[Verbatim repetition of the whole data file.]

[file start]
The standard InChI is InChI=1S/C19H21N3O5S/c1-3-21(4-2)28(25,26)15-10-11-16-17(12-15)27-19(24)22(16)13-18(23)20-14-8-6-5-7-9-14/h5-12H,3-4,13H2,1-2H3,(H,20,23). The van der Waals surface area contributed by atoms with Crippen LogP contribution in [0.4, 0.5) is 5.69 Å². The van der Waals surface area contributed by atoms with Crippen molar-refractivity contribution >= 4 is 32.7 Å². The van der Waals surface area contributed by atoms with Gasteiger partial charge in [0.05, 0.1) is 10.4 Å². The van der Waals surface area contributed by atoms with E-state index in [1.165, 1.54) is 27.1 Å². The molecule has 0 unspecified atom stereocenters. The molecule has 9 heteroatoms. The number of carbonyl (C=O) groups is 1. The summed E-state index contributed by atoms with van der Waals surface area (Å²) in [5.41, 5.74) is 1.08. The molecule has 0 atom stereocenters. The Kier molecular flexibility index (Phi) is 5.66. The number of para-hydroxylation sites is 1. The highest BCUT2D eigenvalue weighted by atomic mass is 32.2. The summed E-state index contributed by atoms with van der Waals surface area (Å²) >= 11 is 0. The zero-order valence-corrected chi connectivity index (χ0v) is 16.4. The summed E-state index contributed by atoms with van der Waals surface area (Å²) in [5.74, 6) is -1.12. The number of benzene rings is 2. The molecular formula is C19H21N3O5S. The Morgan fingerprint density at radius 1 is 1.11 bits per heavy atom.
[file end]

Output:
The standard InChI is InChI=1S/C19H21N3O5S/c1-3-21(4-2)28(25,26)15-10-11-16-17(12-15)27-19(24)22(16)13-18(23)20-14-8-6-5-7-9-14/h5-12H,3-4,13H2,1-2H3,(H,20,23). The van der Waals surface area contributed by atoms with Crippen LogP contribution in [0.4, 0.5) is 5.69 Å². The van der Waals surface area contributed by atoms with Crippen molar-refractivity contribution >= 4 is 32.7 Å². The van der Waals surface area contributed by atoms with Gasteiger partial charge in [0.05, 0.1) is 10.4 Å². The van der Waals surface area contributed by atoms with E-state index in [1.165, 1.54) is 27.1 Å². The molecule has 0 unspecified atom stereocenters. The molecule has 9 heteroatoms. The number of carbonyl (C=O) groups is 1. The summed E-state index contributed by atoms with van der Waals surface area (Å²) in [5.41, 5.74) is 1.08. The molecule has 0 atom stereocenters. The Kier molecular flexibility index (Phi) is 5.66. The number of para-hydroxylation sites is 1. The highest BCUT2D eigenvalue weighted by atomic mass is 32.2. The summed E-state index contributed by atoms with van der Waals surface area (Å²) >= 11 is 0. The zero-order valence-corrected chi connectivity index (χ0v) is 16.4. The summed E-state index contributed by atoms with van der Waals surface area (Å²) in [5.74, 6) is -1.12. The number of benzene rings is 2. The molecular formula is C19H21N3O5S. The Morgan fingerprint density at radius 1 is 1.11 bits per heavy atom.